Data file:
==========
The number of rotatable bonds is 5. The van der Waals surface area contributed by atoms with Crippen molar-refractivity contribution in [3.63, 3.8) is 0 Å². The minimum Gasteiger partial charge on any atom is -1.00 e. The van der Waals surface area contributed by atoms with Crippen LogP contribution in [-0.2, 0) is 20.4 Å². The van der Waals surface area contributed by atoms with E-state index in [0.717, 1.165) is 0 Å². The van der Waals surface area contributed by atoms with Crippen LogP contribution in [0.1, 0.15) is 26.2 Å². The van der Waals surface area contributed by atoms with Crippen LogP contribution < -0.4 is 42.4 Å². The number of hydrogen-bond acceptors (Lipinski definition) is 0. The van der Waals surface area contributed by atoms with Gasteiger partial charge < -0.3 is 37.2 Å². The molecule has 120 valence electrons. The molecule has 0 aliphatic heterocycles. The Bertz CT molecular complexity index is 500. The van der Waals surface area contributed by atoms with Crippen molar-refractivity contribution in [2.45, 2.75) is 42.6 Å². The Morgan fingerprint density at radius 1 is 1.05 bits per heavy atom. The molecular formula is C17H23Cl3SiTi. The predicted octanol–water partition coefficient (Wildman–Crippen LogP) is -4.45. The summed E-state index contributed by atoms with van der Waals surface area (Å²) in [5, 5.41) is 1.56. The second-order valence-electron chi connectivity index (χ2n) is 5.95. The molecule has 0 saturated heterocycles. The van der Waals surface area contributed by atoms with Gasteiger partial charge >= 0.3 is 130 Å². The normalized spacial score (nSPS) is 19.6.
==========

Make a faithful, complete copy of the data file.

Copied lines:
The number of rotatable bonds is 5. The van der Waals surface area contributed by atoms with Crippen molar-refractivity contribution in [3.63, 3.8) is 0 Å². The minimum Gasteiger partial charge on any atom is -1.00 e. The van der Waals surface area contributed by atoms with Crippen LogP contribution in [-0.2, 0) is 20.4 Å². The van der Waals surface area contributed by atoms with E-state index in [0.717, 1.165) is 0 Å². The van der Waals surface area contributed by atoms with Crippen LogP contribution in [0.1, 0.15) is 26.2 Å². The van der Waals surface area contributed by atoms with Crippen LogP contribution < -0.4 is 42.4 Å². The number of hydrogen-bond acceptors (Lipinski definition) is 0. The van der Waals surface area contributed by atoms with Gasteiger partial charge < -0.3 is 37.2 Å². The molecule has 120 valence electrons. The molecule has 0 aliphatic heterocycles. The Bertz CT molecular complexity index is 500. The van der Waals surface area contributed by atoms with Crippen molar-refractivity contribution in [2.45, 2.75) is 42.6 Å². The Morgan fingerprint density at radius 1 is 1.05 bits per heavy atom. The molecular formula is C17H23Cl3SiTi. The predicted octanol–water partition coefficient (Wildman–Crippen LogP) is -4.45. The summed E-state index contributed by atoms with van der Waals surface area (Å²) in [5, 5.41) is 1.56. The second-order valence-electron chi connectivity index (χ2n) is 5.95. The molecule has 0 saturated heterocycles. The van der Waals surface area contributed by atoms with Gasteiger partial charge >= 0.3 is 130 Å². The normalized spacial score (nSPS) is 19.6.